We have spent over 15 years in Singapore pushing clinicians – and more recently other health professionals – to become more involved in research, to compete for grants, and to publish academic papers (and file for patents). A little “cottage industry” of clinician-scientists has emerged, with their own chapter within Singapore’s Academy of Medicine. They are largely supported by institutional or government/public funds, paid commensurate to their clinical peers, and assessed primarily based on their academic publications and ability to secure research grant funding (very few develop patents).

There are many good arguments to support continued investment in clinician-scientists, some of which were mentioned in this Straits Times article in 2016. However, it is sometimes interesting to explore different aspects of the research environment, and see how these shape the research that is being done (and this applies to research in general, not just biomedical research).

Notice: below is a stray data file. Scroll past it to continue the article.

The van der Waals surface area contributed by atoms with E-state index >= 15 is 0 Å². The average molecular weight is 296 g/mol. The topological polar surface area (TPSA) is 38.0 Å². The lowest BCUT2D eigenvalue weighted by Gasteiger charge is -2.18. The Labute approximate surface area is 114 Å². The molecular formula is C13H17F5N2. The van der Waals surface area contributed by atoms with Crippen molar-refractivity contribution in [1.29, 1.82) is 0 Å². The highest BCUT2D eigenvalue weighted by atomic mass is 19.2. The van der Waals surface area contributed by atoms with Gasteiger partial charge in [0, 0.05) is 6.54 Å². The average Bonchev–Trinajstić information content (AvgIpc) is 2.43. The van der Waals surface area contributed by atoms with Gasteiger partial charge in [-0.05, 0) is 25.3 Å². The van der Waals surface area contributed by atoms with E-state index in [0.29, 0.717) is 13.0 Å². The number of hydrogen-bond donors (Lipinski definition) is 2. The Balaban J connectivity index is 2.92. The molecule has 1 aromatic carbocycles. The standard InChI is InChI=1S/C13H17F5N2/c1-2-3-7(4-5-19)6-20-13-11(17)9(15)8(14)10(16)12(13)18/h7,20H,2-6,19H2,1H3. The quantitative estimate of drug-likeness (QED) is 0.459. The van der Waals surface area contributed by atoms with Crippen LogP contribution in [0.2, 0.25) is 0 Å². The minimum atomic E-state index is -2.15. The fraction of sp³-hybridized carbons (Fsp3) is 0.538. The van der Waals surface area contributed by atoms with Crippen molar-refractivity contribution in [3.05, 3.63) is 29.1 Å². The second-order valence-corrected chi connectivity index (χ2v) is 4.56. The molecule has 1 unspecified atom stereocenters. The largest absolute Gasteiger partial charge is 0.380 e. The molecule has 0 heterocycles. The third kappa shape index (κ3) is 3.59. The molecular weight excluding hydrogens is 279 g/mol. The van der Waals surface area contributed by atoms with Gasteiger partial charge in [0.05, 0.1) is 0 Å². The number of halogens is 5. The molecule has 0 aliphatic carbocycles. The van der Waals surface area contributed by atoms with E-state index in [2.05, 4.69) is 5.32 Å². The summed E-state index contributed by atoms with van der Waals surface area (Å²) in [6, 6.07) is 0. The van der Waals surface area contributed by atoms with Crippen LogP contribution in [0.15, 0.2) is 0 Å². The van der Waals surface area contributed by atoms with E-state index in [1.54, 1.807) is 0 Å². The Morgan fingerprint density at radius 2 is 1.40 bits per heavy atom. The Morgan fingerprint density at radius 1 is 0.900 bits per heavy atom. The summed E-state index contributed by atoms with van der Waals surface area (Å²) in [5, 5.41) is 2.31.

Take academic publishing. After completing a research project, the usual practice is for the researchers to write up their findings in the form of a manuscript, and to submit it to an academic journal, where the work will undergo preliminary assessment by the journal’s editorial board, and sent out for (almost always anonymous) peer review if deemed suitable for the journal. These peer reviews return weeks later, after which the managing editor makes a decision on whether to reject, accept or request for further changes based on the assessments. If the manuscript is rejected, the researchers usually re-format the work for submission to another journal, where the process repeats. Most manuscripts that are not rejected will have to undergo revision, with additional experiments to be performed based on the comments from said peer reviewers. Even if the manuscript is accepted, it takes weeks before the finalized version is available (although many journals now have a section for “accepted manuscripts” where the unedited version is available for download and perusal immediately).